Too often Christian disciples are in want of a spiritual life or deeper devotional experience, yet cannot find it. Coupled with air/prayer is the concept of feeding/reading. Just as the new man of Christ is born and needs to breathe without ceasing, the same also needs nourishment. Just as we eat physical food, in our spiritual life we must eat to gain strength, nutrition, and energy. Just as we have the choice between nutritious foods and empty calories, the spiritual life can also be affected by profound and enrichening truths or by empty rituals and “fluff.” The lack of study of God’s Word results in atrophy, lack of motivation and energy, weakness, hunger, and eventually death. The ideal balance of discipleship will incorporate all three sources of discipleship’s power (more on the third one next week).
Disciples who do not feed on the Word have no spiritual life. Jesus says in John 6:53, 63, “Unless you eat the flesh of the Son of Man and drink His blood, you have no life in you. . . . The words that I speak to you are spirit, and they are life.” Just as any follower would know and treasure the words and teachings of his or her teacher, Christian disciples should know and treasure the words and teachings of the Lord Jesus Christ. The difference is that His Word is not just a philosophy or way of life but the actual means by which supernatural transformation and conversion occur.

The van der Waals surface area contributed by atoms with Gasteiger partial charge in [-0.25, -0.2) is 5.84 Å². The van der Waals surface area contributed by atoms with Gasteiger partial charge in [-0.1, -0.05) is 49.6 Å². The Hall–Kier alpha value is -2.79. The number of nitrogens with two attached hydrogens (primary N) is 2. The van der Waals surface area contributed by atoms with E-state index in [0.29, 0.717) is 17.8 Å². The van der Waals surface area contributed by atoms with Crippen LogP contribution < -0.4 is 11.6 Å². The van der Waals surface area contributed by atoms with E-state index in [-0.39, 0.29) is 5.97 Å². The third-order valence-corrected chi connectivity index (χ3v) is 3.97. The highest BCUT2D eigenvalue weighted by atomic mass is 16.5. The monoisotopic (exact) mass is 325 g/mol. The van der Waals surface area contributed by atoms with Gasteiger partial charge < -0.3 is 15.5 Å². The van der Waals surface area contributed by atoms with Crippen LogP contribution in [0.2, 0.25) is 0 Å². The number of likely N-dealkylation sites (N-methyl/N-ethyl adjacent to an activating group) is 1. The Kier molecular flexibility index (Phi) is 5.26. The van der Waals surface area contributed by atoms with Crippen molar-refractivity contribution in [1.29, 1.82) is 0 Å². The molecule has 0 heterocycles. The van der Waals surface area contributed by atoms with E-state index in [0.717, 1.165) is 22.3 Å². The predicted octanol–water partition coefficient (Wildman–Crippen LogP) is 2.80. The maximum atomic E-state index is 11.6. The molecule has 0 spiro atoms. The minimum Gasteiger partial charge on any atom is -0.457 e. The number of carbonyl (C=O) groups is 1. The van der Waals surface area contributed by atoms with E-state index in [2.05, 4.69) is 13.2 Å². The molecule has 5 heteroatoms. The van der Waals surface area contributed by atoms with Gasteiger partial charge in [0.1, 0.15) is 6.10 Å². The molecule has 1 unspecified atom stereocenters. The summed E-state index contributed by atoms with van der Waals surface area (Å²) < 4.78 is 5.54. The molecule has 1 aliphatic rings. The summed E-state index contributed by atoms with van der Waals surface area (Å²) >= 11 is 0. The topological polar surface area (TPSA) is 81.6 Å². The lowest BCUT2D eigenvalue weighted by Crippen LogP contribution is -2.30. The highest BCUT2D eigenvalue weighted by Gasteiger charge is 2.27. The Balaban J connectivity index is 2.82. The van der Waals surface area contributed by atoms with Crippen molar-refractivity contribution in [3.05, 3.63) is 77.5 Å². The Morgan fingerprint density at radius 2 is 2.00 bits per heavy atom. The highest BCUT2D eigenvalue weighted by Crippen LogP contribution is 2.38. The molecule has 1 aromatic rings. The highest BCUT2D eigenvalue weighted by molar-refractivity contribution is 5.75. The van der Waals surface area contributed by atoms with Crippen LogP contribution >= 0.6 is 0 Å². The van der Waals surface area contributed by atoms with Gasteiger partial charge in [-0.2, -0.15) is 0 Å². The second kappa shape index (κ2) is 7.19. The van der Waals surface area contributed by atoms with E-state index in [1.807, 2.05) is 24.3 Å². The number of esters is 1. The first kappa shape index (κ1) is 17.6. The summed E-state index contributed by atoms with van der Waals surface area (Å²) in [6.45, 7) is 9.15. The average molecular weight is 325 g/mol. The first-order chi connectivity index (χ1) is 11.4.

Disciples who feed on the Word have positive energy and joyous enthusiasm. Jeremiah describes His experience with God’s Word in Jeremiah 15:16 as such: God’s words were “found, and I ate them, and Your word was to me the joy and rejoicing of my heart; for I am called by Your name, O Lord God of hosts.” Again, not taking a rhetorical or scholastic function, the Bible takes on an existential role that impacts purpose, identity, calling, and attitude for life.
The Bible should be read as many times as it is needed for spiritual sustenance. Without air/prayer, spiritual death by asphyxiation is immediate; without feeding/reading, however, spiritual death by starvation is gradual. Scripture records that there is a special affinity between God’s Word and the morning (Ezek. 12:8; Ps. 119:147; Jer. 25:3). The exact time of day is not as important as establishing a consistent relationship of speaking (prayer) and listening to God (Bible study).